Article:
Saturday, December 29, 2007

Film and the Anarchist Imagination

Book Review from issue 54 of Organise, theoretical journal of the Anarchist Federation

Film and the anarchist imagination by Richard Porton (Verso 1999)

It's quite rare to come across an academic work with anarchism as its subject matter. It is rarer still to find an academic work that exhibits any in-depth understanding of the authentic history and developing theory of anarchism. Most academics don't get past calling the IWW the International Workers of the World. Those who do are usually happy to repeat the lies of the ruling class and to maintain the 'anarchist' caricatures that serve to maintain a false image of what we actually are.

This book, however, written by a teacher of cinema studies at the College of Staten Island in New York, exhibits an unusually deep understanding and wide knowledge of the historic movement and the political arguments within anarchism. The author in fact sets out to consciously deconstruct the stereotypes of anarchism and anarchists that have appeared in both mainstream and 'alternative' cinema.

Extremely readable, the text rarely uses pretentious-git-speak to intentionally, or otherwise, obscure the core meanings of the arguments. The introduction gives a good historical background to the development to anarchist ideas during "¼ more than a hundred years of labour agitation and revolutionary struggles" (p2), and offers the reader who has not come across anarchism before an informative background to the subject matter of the book. It is obvious from the beginning that the author actually knows what he's talking about!

There are five sections: Anarchism and Cinema: Representation and Self-Representation; Cinema, Anarchism, and Revolution: Heroes, Martyrs, and Utopian Moments; Anarcho-syndicalism versus the 'Revolt against Work'; Film and Anarchist Pedagogy and The Elusive Anarchist Aesthetic. Each section can be read independently which makes it a great book to dip in and out of.

This reviewer must admit to not having heard of, never mind having seen, many of the films mentioned and it is fascinating to learn that Malatesta, for example, has been the subject of a highly sympathetic movie (Peter Lilienthal's Malatesta, 1971) or that Alexander Berkman unsuccessfully hawked a 'swashbuckling' screenplay based upon Nestor Makhno's life around Hollywood! It's also interesting to see how some film makers who consider themselves 'sympathetic' to anarchism have played a role in reinforcing the stereotype of the anarchist as irrational and impulsive, if not slightly mad (Wertmuller's Love and Anarchy, 1973 for example).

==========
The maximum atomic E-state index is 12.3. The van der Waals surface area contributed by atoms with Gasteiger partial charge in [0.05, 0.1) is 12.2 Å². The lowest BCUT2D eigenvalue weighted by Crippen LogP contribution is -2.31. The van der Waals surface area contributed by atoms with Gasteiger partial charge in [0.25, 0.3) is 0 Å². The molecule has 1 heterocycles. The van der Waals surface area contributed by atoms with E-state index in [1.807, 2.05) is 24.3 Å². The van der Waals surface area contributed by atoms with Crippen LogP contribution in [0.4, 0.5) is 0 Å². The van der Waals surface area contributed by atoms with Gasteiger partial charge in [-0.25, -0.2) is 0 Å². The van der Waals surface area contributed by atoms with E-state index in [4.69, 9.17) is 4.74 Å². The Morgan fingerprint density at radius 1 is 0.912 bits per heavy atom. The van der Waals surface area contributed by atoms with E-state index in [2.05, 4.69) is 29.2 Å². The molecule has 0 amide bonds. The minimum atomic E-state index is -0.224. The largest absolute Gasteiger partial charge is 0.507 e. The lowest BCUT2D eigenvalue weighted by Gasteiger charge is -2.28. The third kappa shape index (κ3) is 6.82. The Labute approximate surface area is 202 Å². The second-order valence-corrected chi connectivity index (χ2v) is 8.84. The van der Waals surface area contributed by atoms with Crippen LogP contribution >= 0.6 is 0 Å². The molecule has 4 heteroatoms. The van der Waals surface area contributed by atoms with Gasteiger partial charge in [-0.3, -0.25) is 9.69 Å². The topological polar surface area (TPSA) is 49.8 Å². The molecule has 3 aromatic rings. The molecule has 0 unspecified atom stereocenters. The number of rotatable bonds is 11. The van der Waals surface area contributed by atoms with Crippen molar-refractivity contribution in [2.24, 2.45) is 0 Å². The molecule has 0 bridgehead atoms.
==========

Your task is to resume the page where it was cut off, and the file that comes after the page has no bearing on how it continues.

But far from merely being an encyclopaedia of anarchists in the cinema, the book discusses the contradictions within anarchist film-making and anarchists/anarchism as subject matter. Few perspectives aren't tackled intelligently and the research is exhaustive. Critics might suggest that this is a simply an academic exercise and that the cinema is Spectacular representation at its worst. However, to have such a clued-up and sympathetic text in circulation which may bring revolutionary ideas into areas where they don't usually see the light of day, can only be useful.

Try and get it into your local public or college library.

Food to make you fast

Book Review from the January 2008 issue of the Socialist Standard

Chew on This. By Eric Schlosser and Charles Wilson

Schlosser is the author of Fast Food Nation (reviewed in the Socialist Standard for November 2002), and this book covers some of the same ground as the earlier one. That's to say, it looks at the power of fast food companies, especially McDonald's, and the nature of the food they serve.

McDonald's is the largest purchaser of beef in the United States, and this position has enabled them and the other big meat-packing companies to drive down the price paid to ranchers, many of whom have gone out of business. The raising and slaughtering of pigs, cattle and chicken has been aimed squarely at making profits, with little regard for the conditions of the animals or the workers. Chicken, for instance, will live barely six weeks and never see a blade of grass. They die increasingly of heart attacks, caused by a thick layer of fat around the heart.

Of course the fast food companies don't want their customers to think about where the food comes from and how it's made. They'd rather you didn't reflect on the manufactured flavours that are added, or the fact that food for children is made as sweet as possible. Massive amounts of advertising are aimed at kids, who are naturally very susceptible and can influence where their parents take them to eat. Further, the advertising isn't confined to food, as giving away or selling toys is another means to get the kids in.

The employees are often not much older than children, given the fast food industry's reliance on teenage labour. Teenagers are simply cheaper and easier to control. They mostly earn the minimum wage, which in the US is worth less in real terms than it was fifty years ago. There is a large turnover of staff, and the derogatory label 'McJob' sums things up well.

It may even be a McWorld that is developing, as the fast food chains expand outside the US and Europe. The first Burger King opened in Baghdad just nine weeks after the US-led invasion in 2003. The UK has long been part of the McDonald's empire, with 2.5 million people eating there every day.

Capitalist-style fast food treats appallingly the animals that it raises and kills. It's also bad for the workers it employs and bad for the consumers who eat it.

Paul Bennett